Have Impressionists Suffered From Blurred Vision?
History is littered with imponderable “What Ifs”.
One could waste lifetimes – and probably go crazy in the process – considering all the hypothetical different outcomes that are thrown up by dabbling with “what ifs”. We only have to consider the “butterfly effect” to realise the possibility of how the tiniest change can result in huge consequences. Could the flap of a butterfly’s wing really produce a tornado on the other side of the world?
From weather conditions to the world of art; and here we can speculate as to whether the popular 19th century impressionist movement – and indeed all the artists who were subsequently influenced by it – might not have occurred without some visual problems.
The American artist Mary Cassatt, who lived much of her adult life in France amid the impressionist movement, was forced to stop working years before her death (in 1926) because of cataracts. Undoubtedly many more masterpieces remained unpainted inside her head.
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The French painter widely accredited with being the leader of the neo-impressionist movement, Georges Seurat, took a scientific approach to the way he applied his paint to the canvas. By the use of tiny dots of colour (known as pointillism) the viewer is required to join the dots rather than having the paints already blended on the canvas. This technique is pretty time consuming for the artist – Seurat took two years to complete his famous “A Sunday Afternoon on the Island of La Grande Jatte”. When viewing his great works I can’t help but wonder about his eyesight and how these pictures might be viewed by those with colour blindness.
But the artist whose works and style were most influenced by sight issues was the king and founder of impressionism: Claude Monet.
As he aged his paintings noticeably lost subtlety. Brush strokes became bolder and colours strikingly blue, orange or brown – the images lost detail and flowed into one another. Was this a conscious shift of style or was it because his eye sight was deteriorating?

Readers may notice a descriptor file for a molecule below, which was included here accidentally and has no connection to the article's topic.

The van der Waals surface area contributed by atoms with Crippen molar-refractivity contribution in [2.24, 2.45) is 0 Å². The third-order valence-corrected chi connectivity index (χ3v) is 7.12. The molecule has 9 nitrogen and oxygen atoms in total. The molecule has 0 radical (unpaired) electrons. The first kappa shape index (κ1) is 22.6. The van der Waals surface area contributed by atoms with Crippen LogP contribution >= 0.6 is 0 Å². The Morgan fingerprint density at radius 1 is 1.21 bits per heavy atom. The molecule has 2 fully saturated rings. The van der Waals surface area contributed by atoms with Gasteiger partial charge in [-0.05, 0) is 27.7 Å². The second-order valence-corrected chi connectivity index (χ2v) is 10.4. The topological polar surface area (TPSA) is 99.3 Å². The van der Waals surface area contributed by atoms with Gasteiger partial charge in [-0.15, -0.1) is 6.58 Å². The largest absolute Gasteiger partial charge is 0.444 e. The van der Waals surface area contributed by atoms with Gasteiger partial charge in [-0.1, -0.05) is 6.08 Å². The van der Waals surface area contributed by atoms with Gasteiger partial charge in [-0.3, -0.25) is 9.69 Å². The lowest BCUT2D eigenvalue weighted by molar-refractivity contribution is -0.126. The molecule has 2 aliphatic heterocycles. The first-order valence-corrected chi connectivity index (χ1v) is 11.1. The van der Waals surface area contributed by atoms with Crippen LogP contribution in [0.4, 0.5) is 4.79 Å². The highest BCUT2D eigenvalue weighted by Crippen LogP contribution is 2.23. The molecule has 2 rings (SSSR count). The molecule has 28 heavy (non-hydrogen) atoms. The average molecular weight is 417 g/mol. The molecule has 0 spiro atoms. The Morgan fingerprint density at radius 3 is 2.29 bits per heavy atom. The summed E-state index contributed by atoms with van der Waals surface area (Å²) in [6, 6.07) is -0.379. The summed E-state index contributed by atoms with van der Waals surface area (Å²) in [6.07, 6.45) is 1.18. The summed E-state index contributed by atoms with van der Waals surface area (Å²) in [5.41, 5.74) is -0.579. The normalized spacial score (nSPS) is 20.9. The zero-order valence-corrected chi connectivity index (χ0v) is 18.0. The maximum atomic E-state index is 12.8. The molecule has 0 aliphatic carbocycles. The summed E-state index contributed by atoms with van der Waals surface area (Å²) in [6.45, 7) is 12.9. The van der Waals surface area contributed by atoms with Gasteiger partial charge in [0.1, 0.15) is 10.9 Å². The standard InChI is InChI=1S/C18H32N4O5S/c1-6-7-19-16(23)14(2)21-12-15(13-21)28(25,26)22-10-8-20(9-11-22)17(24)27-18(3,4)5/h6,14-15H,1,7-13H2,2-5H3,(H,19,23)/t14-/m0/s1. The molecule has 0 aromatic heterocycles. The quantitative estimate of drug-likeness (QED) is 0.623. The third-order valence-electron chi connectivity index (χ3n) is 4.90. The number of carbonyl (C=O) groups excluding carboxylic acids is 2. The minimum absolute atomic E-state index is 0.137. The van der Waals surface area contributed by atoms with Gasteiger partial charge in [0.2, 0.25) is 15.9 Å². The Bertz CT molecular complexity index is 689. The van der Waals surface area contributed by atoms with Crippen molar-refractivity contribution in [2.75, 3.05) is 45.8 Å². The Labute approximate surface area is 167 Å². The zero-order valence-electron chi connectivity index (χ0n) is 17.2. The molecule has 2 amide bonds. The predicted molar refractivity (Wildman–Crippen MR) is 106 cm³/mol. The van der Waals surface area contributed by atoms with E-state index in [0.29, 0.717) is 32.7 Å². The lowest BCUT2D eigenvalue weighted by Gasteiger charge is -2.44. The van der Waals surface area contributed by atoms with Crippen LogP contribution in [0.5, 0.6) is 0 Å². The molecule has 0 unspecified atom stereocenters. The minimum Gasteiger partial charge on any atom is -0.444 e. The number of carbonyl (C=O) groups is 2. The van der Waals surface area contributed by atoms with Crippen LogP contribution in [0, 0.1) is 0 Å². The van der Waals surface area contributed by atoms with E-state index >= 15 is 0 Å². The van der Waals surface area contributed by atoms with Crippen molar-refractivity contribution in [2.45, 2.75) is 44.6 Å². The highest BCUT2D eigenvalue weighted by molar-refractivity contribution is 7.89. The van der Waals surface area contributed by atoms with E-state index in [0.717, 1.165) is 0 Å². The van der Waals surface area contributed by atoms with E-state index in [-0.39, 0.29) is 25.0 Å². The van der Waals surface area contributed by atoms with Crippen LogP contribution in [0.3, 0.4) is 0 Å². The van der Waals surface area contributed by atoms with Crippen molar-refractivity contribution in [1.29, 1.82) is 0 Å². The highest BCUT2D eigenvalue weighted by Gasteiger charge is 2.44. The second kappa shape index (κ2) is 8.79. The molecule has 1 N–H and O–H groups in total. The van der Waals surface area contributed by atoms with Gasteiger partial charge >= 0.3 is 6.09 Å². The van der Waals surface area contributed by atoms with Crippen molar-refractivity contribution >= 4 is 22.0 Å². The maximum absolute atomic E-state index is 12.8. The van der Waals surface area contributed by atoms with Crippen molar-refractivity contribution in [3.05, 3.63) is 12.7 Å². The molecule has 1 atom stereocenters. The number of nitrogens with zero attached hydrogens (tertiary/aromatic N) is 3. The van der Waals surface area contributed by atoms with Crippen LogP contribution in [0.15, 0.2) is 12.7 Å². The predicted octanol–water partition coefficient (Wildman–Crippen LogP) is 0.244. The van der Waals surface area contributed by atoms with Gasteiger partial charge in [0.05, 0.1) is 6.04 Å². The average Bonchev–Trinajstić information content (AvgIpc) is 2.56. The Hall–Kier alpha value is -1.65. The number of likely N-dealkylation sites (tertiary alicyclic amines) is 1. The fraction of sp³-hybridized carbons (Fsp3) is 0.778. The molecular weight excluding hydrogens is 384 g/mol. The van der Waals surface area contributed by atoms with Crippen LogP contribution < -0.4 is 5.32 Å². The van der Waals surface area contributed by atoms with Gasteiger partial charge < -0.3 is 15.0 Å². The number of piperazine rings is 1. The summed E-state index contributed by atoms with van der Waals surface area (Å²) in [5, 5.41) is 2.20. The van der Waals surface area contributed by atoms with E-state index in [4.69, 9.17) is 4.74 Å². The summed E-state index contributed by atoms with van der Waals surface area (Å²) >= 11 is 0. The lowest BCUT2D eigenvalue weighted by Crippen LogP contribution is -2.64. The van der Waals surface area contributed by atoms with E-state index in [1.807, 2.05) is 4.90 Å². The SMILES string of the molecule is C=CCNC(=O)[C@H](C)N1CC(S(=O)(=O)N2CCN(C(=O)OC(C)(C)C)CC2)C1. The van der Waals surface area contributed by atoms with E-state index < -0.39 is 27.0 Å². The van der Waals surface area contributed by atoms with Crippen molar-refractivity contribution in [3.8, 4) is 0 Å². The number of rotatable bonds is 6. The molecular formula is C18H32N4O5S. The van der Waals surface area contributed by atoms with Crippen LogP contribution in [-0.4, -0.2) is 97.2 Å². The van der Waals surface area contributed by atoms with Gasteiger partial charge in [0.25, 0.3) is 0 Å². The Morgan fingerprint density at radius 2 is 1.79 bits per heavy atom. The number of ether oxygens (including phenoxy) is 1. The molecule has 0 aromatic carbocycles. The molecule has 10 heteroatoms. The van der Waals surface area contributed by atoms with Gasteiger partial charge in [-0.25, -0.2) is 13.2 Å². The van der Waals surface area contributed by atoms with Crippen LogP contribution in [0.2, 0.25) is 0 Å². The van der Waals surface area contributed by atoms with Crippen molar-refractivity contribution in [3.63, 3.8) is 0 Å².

It is known that in his later years he suffered from age-related cataracts and, as the condition worsened, Monet was forced to paint from memory. He was left with a blurred and out of focus view of the world and, as the lenses in his eyes disintegrated further. Everything would have appeared to him as if through a muddy, yellow-orange haze. But Monet still continued to paint almost until his death at the age of 86. When he could no longer distinguish the colours on his palette, he would rely on his memory and the labels on the tubes of paint for guidance.
He sought the help of many ophthalmologists and eventually had one eye operated on with limited success. By today’s standards the procedure was primitive and the results offered only a very slight improvement. Afterwards he was fitted with special glasses which he complained distorted his vision and exaggerated colours.
As he entered his eighties, Monet’s paintings are noticeably less distinct with gloomy, darker tones. Unable to tolerate bright light, there is also an absence of light reflection in the huge water lily canvases he completed towards the end of his life.
It is impossible to know how Monet wanted his later canvases to look. If he had been born a few years later he would have undergone routine cataract removal surgery; and we are left to wonder how his painting style might have evolved differently. What if ..